Conflicting selective forces affect T cell receptor contacts in an immunodominant human immunodeficiency virus epitope.


Iversen, AK; Stewart-Jones, G; Learn, GH; Christie, N; Sylvester-Hviid, C; Armitage, AE; Kaul, R; Beattie, T; Lee, JK; Li, Y; Chotiyarnwong, P; Dong, T; Xu, X; Luscher, MA; MacDonald, K; Ullum, H; Klarlund-Pedersen, B; Skinhøj, P; Fugger, L; Buus, S; Mullins, JI; Jones, EY; van der Merwe, PA; McMichael, AJ; (2006) Conflicting selective forces affect T cell receptor contacts in an immunodominant human immunodeficiency virus epitope. Nature immunology, 7 (2). pp. 179-89. ISSN 1529-2908 DOI: https://doi.org/10.1038/ni1298

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Abstract

: Cytotoxic T lymphocytes (CTLs) are critical for the control of human immunodeficiency virus, but containment of virus replication can be undermined by mutations in CTL epitopes that lead to virus escape. We analyzed the evolution in vivo of an immunodominant, HLA-A2-restricted CTL epitope and found two principal, diametrically opposed evolutionary pathways that exclusively affect T cell-receptor contact residues. One pathway was characterized by acquisition of CTL escape mutations and the other by selection for wild-type amino acids. The pattern of CTL responses to epitope variants shaped which variant(s) prevailed in the virus population. The pathways notably influenced the amount of plasma virus, as patients with efficient CTL selection had lower plasma viral loads than did patients without efficient selection. Thus, viral escape from CTL responses does not necessarily correlate with disease progression.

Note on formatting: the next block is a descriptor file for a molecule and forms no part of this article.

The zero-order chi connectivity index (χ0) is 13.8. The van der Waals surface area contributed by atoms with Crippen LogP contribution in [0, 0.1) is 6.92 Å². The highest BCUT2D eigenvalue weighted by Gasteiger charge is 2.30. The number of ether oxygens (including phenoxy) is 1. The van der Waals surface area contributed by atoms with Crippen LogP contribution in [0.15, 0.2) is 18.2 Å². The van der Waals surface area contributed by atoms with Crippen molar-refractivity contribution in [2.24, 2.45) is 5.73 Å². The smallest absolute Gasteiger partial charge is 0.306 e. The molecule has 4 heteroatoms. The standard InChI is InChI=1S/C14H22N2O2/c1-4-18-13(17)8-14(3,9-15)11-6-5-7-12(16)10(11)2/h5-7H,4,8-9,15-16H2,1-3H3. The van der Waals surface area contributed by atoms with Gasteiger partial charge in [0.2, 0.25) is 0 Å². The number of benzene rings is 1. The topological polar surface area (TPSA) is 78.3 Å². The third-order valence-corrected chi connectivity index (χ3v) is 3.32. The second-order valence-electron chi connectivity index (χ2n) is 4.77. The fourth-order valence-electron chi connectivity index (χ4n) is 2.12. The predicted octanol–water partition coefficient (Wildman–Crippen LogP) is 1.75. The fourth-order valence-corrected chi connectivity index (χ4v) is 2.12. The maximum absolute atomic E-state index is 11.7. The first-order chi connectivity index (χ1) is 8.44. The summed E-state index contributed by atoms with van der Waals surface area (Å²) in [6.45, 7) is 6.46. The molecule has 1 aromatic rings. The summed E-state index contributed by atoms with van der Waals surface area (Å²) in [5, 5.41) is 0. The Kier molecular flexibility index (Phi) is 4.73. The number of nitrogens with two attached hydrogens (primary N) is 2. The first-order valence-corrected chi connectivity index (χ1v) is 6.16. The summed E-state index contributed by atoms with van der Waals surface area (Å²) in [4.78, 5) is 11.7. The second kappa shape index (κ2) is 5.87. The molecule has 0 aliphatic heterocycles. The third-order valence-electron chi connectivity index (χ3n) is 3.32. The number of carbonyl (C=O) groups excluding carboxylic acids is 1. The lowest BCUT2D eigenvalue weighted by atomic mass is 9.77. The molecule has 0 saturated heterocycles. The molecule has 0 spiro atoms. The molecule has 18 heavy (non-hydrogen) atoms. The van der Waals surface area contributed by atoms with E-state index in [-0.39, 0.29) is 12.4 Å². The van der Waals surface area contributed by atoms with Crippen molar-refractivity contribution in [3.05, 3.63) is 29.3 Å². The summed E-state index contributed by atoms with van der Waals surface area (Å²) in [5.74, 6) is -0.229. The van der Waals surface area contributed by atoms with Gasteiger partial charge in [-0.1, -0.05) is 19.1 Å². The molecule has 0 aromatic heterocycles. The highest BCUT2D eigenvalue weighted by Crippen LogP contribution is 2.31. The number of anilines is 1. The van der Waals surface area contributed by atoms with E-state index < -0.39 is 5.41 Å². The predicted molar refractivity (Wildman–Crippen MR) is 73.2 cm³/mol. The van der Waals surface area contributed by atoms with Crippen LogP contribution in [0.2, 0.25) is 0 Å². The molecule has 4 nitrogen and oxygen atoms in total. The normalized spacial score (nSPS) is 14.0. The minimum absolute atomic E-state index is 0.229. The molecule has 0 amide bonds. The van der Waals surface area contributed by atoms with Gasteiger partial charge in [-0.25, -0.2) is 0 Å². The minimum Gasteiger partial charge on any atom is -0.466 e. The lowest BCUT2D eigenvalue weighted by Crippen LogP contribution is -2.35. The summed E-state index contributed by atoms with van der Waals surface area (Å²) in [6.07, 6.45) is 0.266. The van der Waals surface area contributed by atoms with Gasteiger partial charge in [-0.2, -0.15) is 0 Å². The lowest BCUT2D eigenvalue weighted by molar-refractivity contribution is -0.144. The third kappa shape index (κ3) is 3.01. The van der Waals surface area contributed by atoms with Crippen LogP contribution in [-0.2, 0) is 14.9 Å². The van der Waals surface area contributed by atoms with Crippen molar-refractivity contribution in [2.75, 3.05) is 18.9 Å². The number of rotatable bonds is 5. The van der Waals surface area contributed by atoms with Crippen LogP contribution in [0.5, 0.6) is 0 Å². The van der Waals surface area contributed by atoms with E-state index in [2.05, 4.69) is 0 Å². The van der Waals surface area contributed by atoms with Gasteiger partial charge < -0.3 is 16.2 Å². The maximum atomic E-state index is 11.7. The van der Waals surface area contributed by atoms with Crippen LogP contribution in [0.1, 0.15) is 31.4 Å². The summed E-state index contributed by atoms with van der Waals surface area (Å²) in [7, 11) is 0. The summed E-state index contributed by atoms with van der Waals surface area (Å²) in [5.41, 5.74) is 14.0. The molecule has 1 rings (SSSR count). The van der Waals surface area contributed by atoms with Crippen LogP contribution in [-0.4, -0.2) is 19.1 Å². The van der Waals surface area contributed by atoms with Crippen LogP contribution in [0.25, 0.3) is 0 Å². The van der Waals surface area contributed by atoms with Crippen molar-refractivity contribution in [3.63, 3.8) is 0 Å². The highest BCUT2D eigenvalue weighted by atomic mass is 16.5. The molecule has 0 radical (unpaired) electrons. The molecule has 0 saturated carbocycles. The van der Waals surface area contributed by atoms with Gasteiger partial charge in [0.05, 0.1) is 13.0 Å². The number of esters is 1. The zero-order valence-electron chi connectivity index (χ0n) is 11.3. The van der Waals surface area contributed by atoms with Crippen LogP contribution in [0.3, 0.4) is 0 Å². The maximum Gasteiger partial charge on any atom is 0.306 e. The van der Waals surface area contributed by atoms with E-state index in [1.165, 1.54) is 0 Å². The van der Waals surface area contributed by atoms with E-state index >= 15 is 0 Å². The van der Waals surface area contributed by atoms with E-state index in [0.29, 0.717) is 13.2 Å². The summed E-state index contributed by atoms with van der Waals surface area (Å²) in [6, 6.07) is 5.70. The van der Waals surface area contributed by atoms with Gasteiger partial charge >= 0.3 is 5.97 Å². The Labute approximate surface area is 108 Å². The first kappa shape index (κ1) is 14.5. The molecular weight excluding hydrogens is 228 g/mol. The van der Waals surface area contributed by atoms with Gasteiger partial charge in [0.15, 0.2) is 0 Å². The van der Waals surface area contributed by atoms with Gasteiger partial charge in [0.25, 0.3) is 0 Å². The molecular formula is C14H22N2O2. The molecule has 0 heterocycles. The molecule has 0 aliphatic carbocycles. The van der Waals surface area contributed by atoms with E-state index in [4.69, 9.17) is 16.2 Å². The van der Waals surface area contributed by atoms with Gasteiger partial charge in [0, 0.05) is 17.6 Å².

Item Type: Article
Faculty and Department: Faculty of Public Health and Policy > Dept of Global Health and Development
Research Centre: Social and Mathematical Epidemiology (SaME)
SaME Modelling & Economics
PubMed ID: 16388312
Web of Science ID: 234801700019
URI: http://researchonline.lshtm.ac.uk/id/eprint/40609

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